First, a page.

“When they came under fire, the British troops did exactly what they had been taught; they lined up shoulder-to-shoulder in the bottom of that ravine — and were slaughtered. At the end of two hours, 714 of the 1300 British and American troops had been shot down; only 30 of the French and Indians had been shot. There were 86 British and American officers involved in that battle; at the end of the battle, George Washington was the only officer who had not been shot down off his horse — he was the only officer left on horseback.

    “Following this resounding defeat, Washington gathered the remaining troops and retreated back to Fort Cumberland in western Maryland, arriving there on July 17, 1755.

    “The next day, Washington wrote a letter to his family explaining that after the battle was over, he had taken off his jacket and had found four bullet holes through it, yet not a single bullet had touched him; several horses had been shot from under him, but he had not been harmed. He told them:

    “‘By the all powerful dispensations of Providence, I have been protected beyond all human probability or expectation.’

    “Washington openly acknowledged that God’s hand was upon him, that God had protected him and kept him through that battle.

    “However, the story does not stop here. Fifteen years later, in 1770 — now a time of peace — George Washington and a close personal friend, Dr. James Craik, returned to those same Pennsylvania woods. An old Indian chief from far away, having heard that Washington had come back to those woods, traveled a long way just to meet with him.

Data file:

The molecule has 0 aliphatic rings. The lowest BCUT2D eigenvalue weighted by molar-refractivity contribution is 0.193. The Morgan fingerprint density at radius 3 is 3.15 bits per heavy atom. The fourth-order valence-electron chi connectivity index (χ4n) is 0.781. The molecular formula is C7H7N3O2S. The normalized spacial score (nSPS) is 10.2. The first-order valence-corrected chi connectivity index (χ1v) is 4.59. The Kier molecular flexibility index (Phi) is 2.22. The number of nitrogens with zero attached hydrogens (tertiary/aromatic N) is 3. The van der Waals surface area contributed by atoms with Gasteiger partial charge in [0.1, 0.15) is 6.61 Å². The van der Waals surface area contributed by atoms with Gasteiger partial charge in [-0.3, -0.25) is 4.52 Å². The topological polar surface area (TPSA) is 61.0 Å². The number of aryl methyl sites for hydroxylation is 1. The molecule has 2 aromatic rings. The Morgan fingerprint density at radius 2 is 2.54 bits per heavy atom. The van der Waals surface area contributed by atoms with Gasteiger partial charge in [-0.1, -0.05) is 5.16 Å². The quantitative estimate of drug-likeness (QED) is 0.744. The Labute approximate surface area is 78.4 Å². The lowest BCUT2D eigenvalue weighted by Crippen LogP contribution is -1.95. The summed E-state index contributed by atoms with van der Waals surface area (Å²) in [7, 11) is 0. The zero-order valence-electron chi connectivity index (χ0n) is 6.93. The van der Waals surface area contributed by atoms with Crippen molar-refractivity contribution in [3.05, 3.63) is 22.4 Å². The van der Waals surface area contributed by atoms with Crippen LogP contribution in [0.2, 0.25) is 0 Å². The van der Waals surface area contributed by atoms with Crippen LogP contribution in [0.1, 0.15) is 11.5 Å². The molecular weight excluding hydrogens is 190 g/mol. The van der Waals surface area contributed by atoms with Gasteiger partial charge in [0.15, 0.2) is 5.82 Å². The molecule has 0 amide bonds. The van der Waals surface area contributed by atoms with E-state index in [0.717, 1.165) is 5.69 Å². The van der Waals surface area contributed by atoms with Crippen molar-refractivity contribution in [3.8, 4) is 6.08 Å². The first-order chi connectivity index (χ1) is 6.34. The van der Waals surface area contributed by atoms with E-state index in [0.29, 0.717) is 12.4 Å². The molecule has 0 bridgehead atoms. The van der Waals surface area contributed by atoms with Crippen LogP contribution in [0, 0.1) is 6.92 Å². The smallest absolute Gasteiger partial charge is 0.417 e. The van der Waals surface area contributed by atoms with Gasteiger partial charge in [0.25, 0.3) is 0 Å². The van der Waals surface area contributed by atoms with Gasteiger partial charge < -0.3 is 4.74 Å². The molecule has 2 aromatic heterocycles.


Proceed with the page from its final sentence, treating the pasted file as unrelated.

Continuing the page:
“He sat down with Washington, and face-to-face over a council fire, the chief told Washington that he had been a leader in that battle fifteen years earlier, and that he had instructed his braves to single out all the officers and shoot them down. Washington had been singled out, and the chief explained that he personally had shot at Washington seventeen different times, but without effect. Believing Washington to be under the care of the Great Spirit, the chief instructed his braves to cease firing at him. He then told Washington:

    “‘I have traveled a long and weary path that I might see the young warrior of the great battle…. I am come to pay homage to the man who is the particular favorite of Heaven, and who can never die in battle.’”

    America’s Godly Heritage
    by David Barton

    Liked by 1 person

  2. He was truly an amazing man! And I so admire his humility and commitment to the good of his country. He truly had a servant’s heart. Great post, Kathy! ❤ ❤

    Liked by 1 person

Comments are closed.